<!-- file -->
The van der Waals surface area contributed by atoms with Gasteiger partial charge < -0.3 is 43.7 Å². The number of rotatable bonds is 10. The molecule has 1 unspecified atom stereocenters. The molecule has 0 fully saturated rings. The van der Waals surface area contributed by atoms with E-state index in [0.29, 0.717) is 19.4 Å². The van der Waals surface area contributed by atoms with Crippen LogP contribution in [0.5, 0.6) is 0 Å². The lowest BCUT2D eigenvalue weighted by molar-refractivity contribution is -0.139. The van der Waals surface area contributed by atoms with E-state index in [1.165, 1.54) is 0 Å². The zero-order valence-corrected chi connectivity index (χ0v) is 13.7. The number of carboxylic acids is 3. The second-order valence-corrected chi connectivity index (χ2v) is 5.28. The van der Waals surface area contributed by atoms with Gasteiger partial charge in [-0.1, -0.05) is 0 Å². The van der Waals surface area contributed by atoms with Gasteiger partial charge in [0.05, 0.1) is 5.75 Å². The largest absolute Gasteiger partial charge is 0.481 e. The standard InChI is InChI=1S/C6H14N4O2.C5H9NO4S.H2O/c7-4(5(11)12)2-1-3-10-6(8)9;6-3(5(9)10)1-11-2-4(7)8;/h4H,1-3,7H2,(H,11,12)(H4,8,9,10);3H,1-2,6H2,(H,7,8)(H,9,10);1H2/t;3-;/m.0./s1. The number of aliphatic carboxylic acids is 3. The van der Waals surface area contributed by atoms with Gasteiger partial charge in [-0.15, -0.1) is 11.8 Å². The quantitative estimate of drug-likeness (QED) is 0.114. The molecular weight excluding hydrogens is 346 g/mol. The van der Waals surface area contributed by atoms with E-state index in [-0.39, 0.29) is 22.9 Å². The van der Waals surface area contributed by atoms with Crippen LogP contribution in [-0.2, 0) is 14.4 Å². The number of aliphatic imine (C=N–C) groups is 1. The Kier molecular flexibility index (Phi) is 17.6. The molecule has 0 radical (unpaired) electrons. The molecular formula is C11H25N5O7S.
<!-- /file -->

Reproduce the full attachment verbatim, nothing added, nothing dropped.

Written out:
The van der Waals surface area contributed by atoms with Gasteiger partial charge < -0.3 is 43.7 Å². The number of rotatable bonds is 10. The molecule has 1 unspecified atom stereocenters. The molecule has 0 fully saturated rings. The van der Waals surface area contributed by atoms with E-state index in [0.29, 0.717) is 19.4 Å². The van der Waals surface area contributed by atoms with Crippen LogP contribution in [0.5, 0.6) is 0 Å². The lowest BCUT2D eigenvalue weighted by molar-refractivity contribution is -0.139. The van der Waals surface area contributed by atoms with E-state index in [1.165, 1.54) is 0 Å². The zero-order valence-corrected chi connectivity index (χ0v) is 13.7. The number of carboxylic acids is 3. The second-order valence-corrected chi connectivity index (χ2v) is 5.28. The van der Waals surface area contributed by atoms with Gasteiger partial charge in [-0.1, -0.05) is 0 Å². The van der Waals surface area contributed by atoms with Gasteiger partial charge in [0.05, 0.1) is 5.75 Å². The largest absolute Gasteiger partial charge is 0.481 e. The standard InChI is InChI=1S/C6H14N4O2.C5H9NO4S.H2O/c7-4(5(11)12)2-1-3-10-6(8)9;6-3(5(9)10)1-11-2-4(7)8;/h4H,1-3,7H2,(H,11,12)(H4,8,9,10);3H,1-2,6H2,(H,7,8)(H,9,10);1H2/t;3-;/m.0./s1. The number of aliphatic carboxylic acids is 3. The van der Waals surface area contributed by atoms with Gasteiger partial charge in [-0.15, -0.1) is 11.8 Å². The quantitative estimate of drug-likeness (QED) is 0.114. The molecular weight excluding hydrogens is 346 g/mol. The van der Waals surface area contributed by atoms with E-state index in [-0.39, 0.29) is 22.9 Å². The van der Waals surface area contributed by atoms with Crippen LogP contribution in [-0.2, 0) is 14.4 Å². The number of aliphatic imine (C=N–C) groups is 1. The Kier molecular flexibility index (Phi) is 17.6. The molecule has 0 radical (unpaired) electrons. The molecular formula is C11H25N5O7S.